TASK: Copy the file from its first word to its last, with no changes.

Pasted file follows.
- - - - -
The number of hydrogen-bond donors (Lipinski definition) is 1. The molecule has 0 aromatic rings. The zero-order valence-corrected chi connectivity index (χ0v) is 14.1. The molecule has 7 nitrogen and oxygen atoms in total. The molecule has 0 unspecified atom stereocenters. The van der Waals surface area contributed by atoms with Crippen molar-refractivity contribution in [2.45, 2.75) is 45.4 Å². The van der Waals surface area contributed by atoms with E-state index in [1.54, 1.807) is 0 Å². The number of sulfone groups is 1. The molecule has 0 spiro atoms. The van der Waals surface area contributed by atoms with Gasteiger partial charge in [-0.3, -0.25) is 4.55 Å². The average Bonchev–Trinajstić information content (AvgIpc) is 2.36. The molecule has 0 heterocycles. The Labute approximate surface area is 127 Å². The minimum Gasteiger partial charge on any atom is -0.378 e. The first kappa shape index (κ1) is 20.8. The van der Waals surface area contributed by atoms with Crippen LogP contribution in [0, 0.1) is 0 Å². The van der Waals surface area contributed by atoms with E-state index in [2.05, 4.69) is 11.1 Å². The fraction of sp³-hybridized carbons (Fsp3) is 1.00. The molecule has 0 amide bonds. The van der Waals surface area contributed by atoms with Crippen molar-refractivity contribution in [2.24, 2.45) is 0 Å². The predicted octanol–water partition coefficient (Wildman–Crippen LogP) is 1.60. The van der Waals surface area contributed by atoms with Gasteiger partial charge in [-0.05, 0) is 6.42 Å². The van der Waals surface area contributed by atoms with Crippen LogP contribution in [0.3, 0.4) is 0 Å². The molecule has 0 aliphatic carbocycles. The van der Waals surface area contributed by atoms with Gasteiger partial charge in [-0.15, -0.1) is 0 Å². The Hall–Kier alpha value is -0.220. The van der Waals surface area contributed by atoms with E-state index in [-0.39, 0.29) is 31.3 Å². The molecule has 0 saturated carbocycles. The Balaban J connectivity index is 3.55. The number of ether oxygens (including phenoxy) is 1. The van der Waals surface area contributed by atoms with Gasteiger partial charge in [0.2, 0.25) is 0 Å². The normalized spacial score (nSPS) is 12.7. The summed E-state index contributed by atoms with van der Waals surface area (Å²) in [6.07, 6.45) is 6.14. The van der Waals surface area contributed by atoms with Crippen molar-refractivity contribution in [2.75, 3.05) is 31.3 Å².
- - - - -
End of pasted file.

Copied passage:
The number of hydrogen-bond donors (Lipinski definition) is 1. The molecule has 0 aromatic rings. The zero-order valence-corrected chi connectivity index (χ0v) is 14.1. The molecule has 7 nitrogen and oxygen atoms in total. The molecule has 0 unspecified atom stereocenters. The van der Waals surface area contributed by atoms with Crippen molar-refractivity contribution in [2.45, 2.75) is 45.4 Å². The van der Waals surface area contributed by atoms with E-state index in [1.54, 1.807) is 0 Å². The number of sulfone groups is 1. The molecule has 0 spiro atoms. The van der Waals surface area contributed by atoms with Gasteiger partial charge in [-0.3, -0.25) is 4.55 Å². The average Bonchev–Trinajstić information content (AvgIpc) is 2.36. The molecule has 0 heterocycles. The Labute approximate surface area is 127 Å². The minimum Gasteiger partial charge on any atom is -0.378 e. The first kappa shape index (κ1) is 20.8. The van der Waals surface area contributed by atoms with Crippen LogP contribution in [0, 0.1) is 0 Å². The van der Waals surface area contributed by atoms with E-state index in [2.05, 4.69) is 11.1 Å². The fraction of sp³-hybridized carbons (Fsp3) is 1.00. The molecule has 0 amide bonds. The van der Waals surface area contributed by atoms with Crippen molar-refractivity contribution in [2.24, 2.45) is 0 Å². The predicted octanol–water partition coefficient (Wildman–Crippen LogP) is 1.60. The van der Waals surface area contributed by atoms with Gasteiger partial charge in [-0.05, 0) is 6.42 Å². The van der Waals surface area contributed by atoms with Crippen LogP contribution in [0.3, 0.4) is 0 Å². The molecule has 0 aliphatic carbocycles. The van der Waals surface area contributed by atoms with Gasteiger partial charge in [-0.15, -0.1) is 0 Å². The Hall–Kier alpha value is -0.220. The van der Waals surface area contributed by atoms with E-state index in [-0.39, 0.29) is 31.3 Å². The molecule has 0 saturated carbocycles. The Balaban J connectivity index is 3.55. The number of ether oxygens (including phenoxy) is 1. The van der Waals surface area contributed by atoms with Gasteiger partial charge in [0.2, 0.25) is 0 Å². The normalized spacial score (nSPS) is 12.7. The summed E-state index contributed by atoms with van der Waals surface area (Å²) in [6.07, 6.45) is 6.14. The van der Waals surface area contributed by atoms with Crippen molar-refractivity contribution in [2.75, 3.05) is 31.3 Å².